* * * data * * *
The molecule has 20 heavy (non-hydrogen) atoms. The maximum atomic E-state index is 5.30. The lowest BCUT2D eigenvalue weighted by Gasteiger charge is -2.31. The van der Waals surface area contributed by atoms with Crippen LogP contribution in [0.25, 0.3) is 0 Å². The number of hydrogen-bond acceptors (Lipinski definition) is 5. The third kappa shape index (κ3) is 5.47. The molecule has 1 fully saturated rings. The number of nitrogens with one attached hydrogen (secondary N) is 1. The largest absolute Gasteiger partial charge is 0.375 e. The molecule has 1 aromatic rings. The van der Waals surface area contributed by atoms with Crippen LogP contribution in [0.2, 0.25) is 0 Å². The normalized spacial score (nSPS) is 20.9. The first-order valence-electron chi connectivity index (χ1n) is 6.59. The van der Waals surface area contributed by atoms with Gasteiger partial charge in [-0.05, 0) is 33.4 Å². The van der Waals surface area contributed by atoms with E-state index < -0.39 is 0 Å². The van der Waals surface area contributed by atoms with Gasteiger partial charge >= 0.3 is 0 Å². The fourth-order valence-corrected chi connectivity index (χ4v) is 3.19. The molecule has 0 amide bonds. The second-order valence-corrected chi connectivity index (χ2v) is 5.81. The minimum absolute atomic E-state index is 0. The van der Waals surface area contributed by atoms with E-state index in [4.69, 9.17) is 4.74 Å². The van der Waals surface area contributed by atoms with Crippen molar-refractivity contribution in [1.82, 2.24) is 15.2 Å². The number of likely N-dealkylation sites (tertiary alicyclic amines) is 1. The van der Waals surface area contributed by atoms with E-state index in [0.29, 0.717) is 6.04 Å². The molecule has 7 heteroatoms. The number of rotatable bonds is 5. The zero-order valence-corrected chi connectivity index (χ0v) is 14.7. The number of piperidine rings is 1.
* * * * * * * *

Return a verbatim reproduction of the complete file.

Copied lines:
The molecule has 20 heavy (non-hydrogen) atoms. The maximum atomic E-state index is 5.30. The lowest BCUT2D eigenvalue weighted by Gasteiger charge is -2.31. The van der Waals surface area contributed by atoms with Crippen LogP contribution in [0.25, 0.3) is 0 Å². The number of hydrogen-bond acceptors (Lipinski definition) is 5. The third kappa shape index (κ3) is 5.47. The molecule has 1 fully saturated rings. The number of nitrogens with one attached hydrogen (secondary N) is 1. The largest absolute Gasteiger partial charge is 0.375 e. The molecule has 1 aromatic rings. The van der Waals surface area contributed by atoms with Crippen LogP contribution in [0.2, 0.25) is 0 Å². The normalized spacial score (nSPS) is 20.9. The first-order valence-electron chi connectivity index (χ1n) is 6.59. The van der Waals surface area contributed by atoms with Gasteiger partial charge in [-0.05, 0) is 33.4 Å². The van der Waals surface area contributed by atoms with E-state index < -0.39 is 0 Å². The van der Waals surface area contributed by atoms with Gasteiger partial charge >= 0.3 is 0 Å². The fourth-order valence-corrected chi connectivity index (χ4v) is 3.19. The molecule has 0 amide bonds. The second-order valence-corrected chi connectivity index (χ2v) is 5.81. The minimum absolute atomic E-state index is 0. The van der Waals surface area contributed by atoms with E-state index in [4.69, 9.17) is 4.74 Å². The van der Waals surface area contributed by atoms with Crippen molar-refractivity contribution in [1.82, 2.24) is 15.2 Å². The number of likely N-dealkylation sites (tertiary alicyclic amines) is 1. The van der Waals surface area contributed by atoms with E-state index in [0.29, 0.717) is 6.04 Å². The molecule has 7 heteroatoms. The number of rotatable bonds is 5. The zero-order valence-corrected chi connectivity index (χ0v) is 14.7. The number of piperidine rings is 1.